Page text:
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Tuesday, 6 March, 2001, 12:08 GMT
Tatchell defends Mugabe 'arrest'

Peter Tatchell attempted a previous arrest in London
Gay rights campaigner Peter Tatchell says he is prepared to repeat his attempted citizen's arrest on Zimbabwe's president.

Mr Tatchell was beaten by Mr Mugabe's bodyguards after he approached the president outside his Brussels hotel room on Monday to arrest him for breaking international human rights.

The fracas took place as Mr Mugabe was arriving for a meeting with the Belgian Prime Minister, Guy Verhofstadt.

Mr Tatchell told BBC Radio 4's Today programme that he would attempt a further citizen's arrest if the opportunity arose, but felt it was the duty of foreign governments to arrest the Zimbabwean leader under international agreements.

Zimbabwean President Robert Mugabe
Mugabe was in France on Tuesday
He said: "The Belgian government should have met its responsibility to arrest the Zimbabwean leader as set out in international agreements against torture.

"It is in their law they should have applied it," he said.

"I will have another go if the opportunity arises, but I do think it is incumbent on governments like Britain, Belgium and the French government to implement the law they have pledged to up-hold."

He also said he was feeling "very, very, very sore" after the incident on Monday, but his pain "was of no real consequence compared to the far, far greater brutality that is meted out to the people of Zimbabwe by the Mugabe regime".

Mr Mugabe was due to meet French president Jacques Chirac on Tuesday amid calls for the meeting to be cancelled.

Tory MP Gerald Howarth (Aldershot) said: "It is an absolute disgrace that these European leaders should be meeting this man who is responsible for heinous crimes in his own country.


Peter Tatchell was charged over his cathedral protest
"He has been inciting his own terrorists to maim and kill in pursuit of the illegal seizure of farms. If this had been a South African white prime minister the United Nations would have been in permanent session."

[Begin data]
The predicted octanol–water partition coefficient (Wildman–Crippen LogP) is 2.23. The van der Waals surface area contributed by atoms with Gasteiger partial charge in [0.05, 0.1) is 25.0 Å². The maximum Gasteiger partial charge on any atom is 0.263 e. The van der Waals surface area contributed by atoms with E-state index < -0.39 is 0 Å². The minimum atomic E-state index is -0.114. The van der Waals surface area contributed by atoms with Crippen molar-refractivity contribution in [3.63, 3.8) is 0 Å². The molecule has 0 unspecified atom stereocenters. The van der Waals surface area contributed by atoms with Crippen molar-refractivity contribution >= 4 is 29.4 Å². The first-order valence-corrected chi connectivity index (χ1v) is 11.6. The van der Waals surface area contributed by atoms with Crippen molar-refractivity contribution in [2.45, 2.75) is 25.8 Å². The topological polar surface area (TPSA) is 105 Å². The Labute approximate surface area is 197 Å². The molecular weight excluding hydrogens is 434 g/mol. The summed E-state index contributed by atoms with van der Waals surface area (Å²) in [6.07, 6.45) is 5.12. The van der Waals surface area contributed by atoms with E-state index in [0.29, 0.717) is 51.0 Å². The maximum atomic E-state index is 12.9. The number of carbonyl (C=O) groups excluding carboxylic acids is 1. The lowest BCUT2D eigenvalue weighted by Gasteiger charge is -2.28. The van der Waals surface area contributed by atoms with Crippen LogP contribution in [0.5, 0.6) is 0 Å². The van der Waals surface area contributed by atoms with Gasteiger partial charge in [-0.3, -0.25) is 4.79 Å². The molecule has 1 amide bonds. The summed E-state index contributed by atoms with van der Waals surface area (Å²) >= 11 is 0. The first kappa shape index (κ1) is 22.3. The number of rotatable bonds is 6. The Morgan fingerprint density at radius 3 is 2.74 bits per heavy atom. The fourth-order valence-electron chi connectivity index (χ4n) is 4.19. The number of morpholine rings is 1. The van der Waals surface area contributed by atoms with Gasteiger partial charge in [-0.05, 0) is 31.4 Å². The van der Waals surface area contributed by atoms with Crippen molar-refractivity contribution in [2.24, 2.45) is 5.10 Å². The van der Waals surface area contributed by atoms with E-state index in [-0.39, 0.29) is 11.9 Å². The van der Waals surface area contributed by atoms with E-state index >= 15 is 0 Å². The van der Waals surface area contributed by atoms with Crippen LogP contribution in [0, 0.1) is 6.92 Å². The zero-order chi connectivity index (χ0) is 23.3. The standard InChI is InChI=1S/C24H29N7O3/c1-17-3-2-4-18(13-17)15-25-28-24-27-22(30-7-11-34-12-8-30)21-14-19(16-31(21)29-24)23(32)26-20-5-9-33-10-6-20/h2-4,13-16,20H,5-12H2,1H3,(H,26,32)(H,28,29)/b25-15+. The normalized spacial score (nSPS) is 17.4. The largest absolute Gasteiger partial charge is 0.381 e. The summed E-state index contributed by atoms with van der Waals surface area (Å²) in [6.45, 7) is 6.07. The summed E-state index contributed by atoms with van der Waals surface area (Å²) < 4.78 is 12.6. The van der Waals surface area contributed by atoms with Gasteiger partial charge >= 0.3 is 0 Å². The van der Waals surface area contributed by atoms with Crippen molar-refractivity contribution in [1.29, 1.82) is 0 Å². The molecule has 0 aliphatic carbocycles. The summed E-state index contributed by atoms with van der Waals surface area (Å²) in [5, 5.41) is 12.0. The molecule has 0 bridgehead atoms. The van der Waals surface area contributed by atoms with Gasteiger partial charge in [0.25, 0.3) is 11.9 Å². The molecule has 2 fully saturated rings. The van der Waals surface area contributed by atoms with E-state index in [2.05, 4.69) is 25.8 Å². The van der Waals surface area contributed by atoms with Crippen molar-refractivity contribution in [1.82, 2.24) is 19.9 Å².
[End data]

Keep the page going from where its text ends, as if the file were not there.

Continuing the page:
Shadow foreign secretary Francis Maude said Mr Mugabe should be "read the riot act" by President Chirac.

He told the Today programme: "It is all right for Mugabe to be met by heads of state and government in other places as long as they take the opportunity to do what we would do, which is read him the riot act."

Mr Mugabe has attracted protests from gay rights activists for several years, since branding homosexuals "worse than pigs or dogs".

Mr Tatchell previously attempted a citizen's arrest on him in London.

Peter Tatchell has a long record as an activist for gay rights since he left his native Australia in 1971 to avoid the draft for the Vietnam war.

In recent years he has made British politicians and churchmen the focus of his crusade, claiming they are guilty of "hypocrisy and homophobia".

His protests have included releasing helium-filled condoms in Westminster Abbey, and "outing" 10 bishops who he claimed were gay.

In 1998 he was fined 18.60 under an obscure ecclesiastical law for disrupting the Archbishop of Canterbury while he was preaching his Easter Day service.

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See also:

06 Mar 01 | Europe
Mugabe seeking French support
01 Dec 98 | UK
Tatchell: Veteran protester
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